A new list of the best Asian films of all time was published this week, as the region's increasingly vibrant cinema scene celebrated another bonanza in Busan.
The 20th anniversary of the Busan International Film Festival, in South Korea, marked its milestone with a poll of noted Asian filmmakers and international critics of Asian film, who were all asked for their top ten.
Oscar front-runner Hou Hsiao-Hsien said the release of the "Asian Cinema 100" was a reminder to fellow filmmakers of their obligation to "seek the truth."
"Sometimes as a filmmaker you have to show things that people don't want to see," said the Taiwanese director.
Hou's breakthrough work "A City Of Sadness" was ranked fifth-best of all time on a list that was topped by Japanese master auteur Yasujiro Ozu's seminal family drama "Tokyo Story" from 1953.
Hou's new film, atmospheric martial arts epic "The Assassin", which he has brought to Busan, is among the early critics' favourites for this year's Best Foreign Film Oscar after last week picking up 11 nominations for the Golden Horse Awards, the most prestigious given to Chinese-language films.
But its mood and mysticism are a far cry from the harsh realities of Taiwanese history portrayed in "A City Of Sadness", which follows the destruction of a family under the "White Terror" campaign instigated when martial law was imposed across the island in the late 1940s.
It is widely acknowledged that the film was the first to confront this dark period of the island's past and "A City Of Sadness" was a major critical success, winning the island nation its first Golden Bear award from the Venice Film Festival.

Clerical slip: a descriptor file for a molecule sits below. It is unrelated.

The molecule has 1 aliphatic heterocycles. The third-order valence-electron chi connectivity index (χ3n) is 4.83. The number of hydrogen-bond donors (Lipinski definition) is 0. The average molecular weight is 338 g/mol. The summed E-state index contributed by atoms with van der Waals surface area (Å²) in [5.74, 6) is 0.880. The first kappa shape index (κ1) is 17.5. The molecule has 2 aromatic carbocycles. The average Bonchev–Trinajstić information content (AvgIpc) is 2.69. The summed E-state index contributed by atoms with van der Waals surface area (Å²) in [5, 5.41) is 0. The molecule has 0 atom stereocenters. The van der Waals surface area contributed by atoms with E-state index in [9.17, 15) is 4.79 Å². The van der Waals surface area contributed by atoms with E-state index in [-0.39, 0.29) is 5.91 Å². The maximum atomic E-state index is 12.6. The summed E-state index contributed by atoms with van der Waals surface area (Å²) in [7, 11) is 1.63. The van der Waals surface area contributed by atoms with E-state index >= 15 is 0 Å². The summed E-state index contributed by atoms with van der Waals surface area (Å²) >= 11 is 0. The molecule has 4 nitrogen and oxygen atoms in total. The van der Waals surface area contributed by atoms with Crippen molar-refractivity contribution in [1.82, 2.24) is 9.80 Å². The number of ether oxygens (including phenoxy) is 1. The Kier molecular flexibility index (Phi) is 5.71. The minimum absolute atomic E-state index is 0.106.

"If it had not been for the awards overseas it would not have been screened in Taiwan," said 68-year-old Hou when asked how he remembers the film.
"It was a turning point for me. If not for this film the work that has followed would not exist and it allowed Taiwanese filmmakers to look at our history."
The poll also rated Asia's top directors of all time with Japan's Ozu coming out ahead of Hou, and Iran's Abbas Kiarostami, whose highest-ranked film was 1994's "Close Up", coming tied 10th with the highest-ranked Korean film, Kim Ki-young's sexually charged drama "The Housemaid" (1960).
Festival organisers said they had created the list of the region's greatest films to widen the world's knowledge about its cinematic history. They are this week screening a selection of the films chosen. Updates are expected every five years.
Asia's most successful film in terms of global box office, the Oscar-winning Ang Lee-directed martial arts epic "Crouching Tiger, Hidden Dragon" (2000) from Taiwan which collected an estimated US$128 million, was voted in joint 18th position.
Japan accounted for 26 films on the list, followed by Iran (19) and Korea (15). The oldest film chosen was Ozu's "I Was Born, But…" from 1932, which was ranked 48th of all time.
The top animated film to make the cut was Hayao Miyasaki's "Spirited Away" (2001) from Japan, also an Oscar winner, which was joint 18th.
"We... wanted to re-write the history of Asian cinema with an Asian perspective, different from the western ones," the festival's Asian Cinema programmer Kim Young-woo told AFP.
"We want to discover and value Asian films that might be relatively less known to the world."